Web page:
“Non enim tam praeclarum est scire Latine quam turpe nescire.”
(It is not so excellent to know Latin, as it is a shame not to know it.)
— Cicero

The LatinStudy List

LatinStudy is an open mailing list dedicated to the study of Latin, including Classical, Medieval, and Neo-Latin authors.  Both beginners and experienced Latinists will find something of interest here.

Basic Information

The LatinStudy list is shared by multiple study groups.  There are typically several levels of beginners' groups as well as advanced groups translating passages from, say, Caesar or Vergil, and some composition groups reviewing grammar.  A coordinator sets the group's agenda, then collects and collates assignments.  These collations, or side-by-side listings of each group member's answers or translations, are posted directly to the list for discussion.

Most questions are answered by the other list members, not necessarily those in your study group.  This mix of experience levels, where people switch between the roles of student and instructor, makes the list a particularly effective learning environment and contributes to a sense of community.

The weekly activities posting gives a current snapshot of the active study groups.

Use the LatinStudy subscription page to subscribe, unsubscribe, or manage your subscription options.  Subscription problems should be addressed to latinstudy-owner@quasillum.com.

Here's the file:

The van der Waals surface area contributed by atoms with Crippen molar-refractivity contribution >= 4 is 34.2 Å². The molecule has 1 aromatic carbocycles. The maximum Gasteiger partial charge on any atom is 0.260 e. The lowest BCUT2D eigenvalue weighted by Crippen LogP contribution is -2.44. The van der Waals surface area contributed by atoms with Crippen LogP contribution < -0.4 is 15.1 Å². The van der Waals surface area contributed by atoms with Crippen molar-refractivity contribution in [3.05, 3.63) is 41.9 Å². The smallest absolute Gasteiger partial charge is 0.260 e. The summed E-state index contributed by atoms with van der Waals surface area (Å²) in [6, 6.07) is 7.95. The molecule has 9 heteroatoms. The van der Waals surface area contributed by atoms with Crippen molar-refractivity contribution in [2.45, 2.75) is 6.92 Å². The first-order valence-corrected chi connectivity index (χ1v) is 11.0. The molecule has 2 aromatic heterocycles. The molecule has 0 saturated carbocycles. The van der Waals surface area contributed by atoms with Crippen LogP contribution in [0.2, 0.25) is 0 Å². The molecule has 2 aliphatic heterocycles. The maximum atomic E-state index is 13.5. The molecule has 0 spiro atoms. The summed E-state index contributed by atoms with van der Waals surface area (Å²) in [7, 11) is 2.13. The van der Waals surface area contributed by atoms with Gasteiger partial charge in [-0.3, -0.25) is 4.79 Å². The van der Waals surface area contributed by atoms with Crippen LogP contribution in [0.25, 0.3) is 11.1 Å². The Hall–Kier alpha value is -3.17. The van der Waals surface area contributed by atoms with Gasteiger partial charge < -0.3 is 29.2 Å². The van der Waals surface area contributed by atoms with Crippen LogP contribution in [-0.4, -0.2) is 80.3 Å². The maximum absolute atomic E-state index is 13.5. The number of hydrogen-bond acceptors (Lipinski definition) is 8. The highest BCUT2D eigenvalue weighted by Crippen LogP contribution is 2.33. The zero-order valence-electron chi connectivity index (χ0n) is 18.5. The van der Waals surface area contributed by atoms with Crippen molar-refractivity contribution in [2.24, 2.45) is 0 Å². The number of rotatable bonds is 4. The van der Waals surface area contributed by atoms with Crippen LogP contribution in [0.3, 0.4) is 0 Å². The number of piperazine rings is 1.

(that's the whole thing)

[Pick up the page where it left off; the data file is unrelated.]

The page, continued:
You may join or drop a study group at any time, or you may lurk on the LatinStudy list indefinitely.  If you are interested in participating in a particular group, send email to that group's coordinator for more information.

Introductory LatinStudy Groups

Wheelock's Latin is the textbook of most of our introductory Latin groups, although nothing prevents a group from using a different textbook.  Over the years we've developed much Wheelock-specific material, including an FAQ on how a Wheelock-based introductory group operates, and a formatting convention used by the coordinator's collation software.

Advanced LatinStudy Groups

Take a look at the weekly activities posting to see what translation or grammar review groups are in progress.

Online Sources of Latin Texts and Textbooks

The Perseus site is a treasure trove of Latin and ancient Greek texts, including a sophisticated online dictionary.  The Latin Library is a large repository of original Latin texts, ranging from early Latin, through Classical and Medieval, to Neo-Latin.

Textkit is a bulletin-board based approach to learning Latin and ancient Greek.  Textkit also has a supply of downloadable, public domain textbooks in PDF format.